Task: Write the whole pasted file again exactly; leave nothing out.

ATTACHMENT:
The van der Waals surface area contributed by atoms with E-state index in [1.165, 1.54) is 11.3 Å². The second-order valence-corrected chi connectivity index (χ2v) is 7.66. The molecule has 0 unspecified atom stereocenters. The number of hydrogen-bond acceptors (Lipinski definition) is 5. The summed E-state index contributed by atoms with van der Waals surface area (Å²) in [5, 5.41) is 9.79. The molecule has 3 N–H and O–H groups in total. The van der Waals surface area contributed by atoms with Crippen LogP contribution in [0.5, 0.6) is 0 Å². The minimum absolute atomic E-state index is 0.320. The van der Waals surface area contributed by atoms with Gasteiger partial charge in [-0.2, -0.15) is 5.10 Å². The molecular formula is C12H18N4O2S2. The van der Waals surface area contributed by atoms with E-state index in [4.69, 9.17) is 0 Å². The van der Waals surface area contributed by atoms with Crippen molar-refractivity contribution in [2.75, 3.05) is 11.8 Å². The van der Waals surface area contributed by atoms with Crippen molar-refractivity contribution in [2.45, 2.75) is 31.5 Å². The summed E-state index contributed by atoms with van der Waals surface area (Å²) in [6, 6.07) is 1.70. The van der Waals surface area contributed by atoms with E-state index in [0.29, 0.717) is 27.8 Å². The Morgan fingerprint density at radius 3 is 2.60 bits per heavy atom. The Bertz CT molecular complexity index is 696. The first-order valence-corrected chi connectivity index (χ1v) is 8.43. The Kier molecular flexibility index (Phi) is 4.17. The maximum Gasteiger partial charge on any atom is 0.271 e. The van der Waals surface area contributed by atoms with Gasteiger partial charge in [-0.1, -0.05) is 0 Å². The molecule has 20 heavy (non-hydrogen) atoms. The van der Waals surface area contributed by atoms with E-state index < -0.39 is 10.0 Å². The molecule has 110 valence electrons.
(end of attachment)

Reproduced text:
The van der Waals surface area contributed by atoms with E-state index in [1.165, 1.54) is 11.3 Å². The second-order valence-corrected chi connectivity index (χ2v) is 7.66. The molecule has 0 unspecified atom stereocenters. The number of hydrogen-bond acceptors (Lipinski definition) is 5. The summed E-state index contributed by atoms with van der Waals surface area (Å²) in [5, 5.41) is 9.79. The molecule has 3 N–H and O–H groups in total. The van der Waals surface area contributed by atoms with Crippen LogP contribution in [0.5, 0.6) is 0 Å². The minimum absolute atomic E-state index is 0.320. The van der Waals surface area contributed by atoms with Gasteiger partial charge in [-0.2, -0.15) is 5.10 Å². The molecular formula is C12H18N4O2S2. The van der Waals surface area contributed by atoms with E-state index in [4.69, 9.17) is 0 Å². The van der Waals surface area contributed by atoms with Crippen molar-refractivity contribution in [2.75, 3.05) is 11.8 Å². The van der Waals surface area contributed by atoms with Crippen molar-refractivity contribution in [2.45, 2.75) is 31.5 Å². The summed E-state index contributed by atoms with van der Waals surface area (Å²) in [6, 6.07) is 1.70. The van der Waals surface area contributed by atoms with E-state index in [0.29, 0.717) is 27.8 Å². The Morgan fingerprint density at radius 3 is 2.60 bits per heavy atom. The Bertz CT molecular complexity index is 696. The first-order valence-corrected chi connectivity index (χ1v) is 8.43. The Kier molecular flexibility index (Phi) is 4.17. The maximum Gasteiger partial charge on any atom is 0.271 e. The van der Waals surface area contributed by atoms with Gasteiger partial charge in [-0.1, -0.05) is 0 Å². The molecule has 20 heavy (non-hydrogen) atoms. The van der Waals surface area contributed by atoms with E-state index < -0.39 is 10.0 Å². The molecule has 110 valence electrons.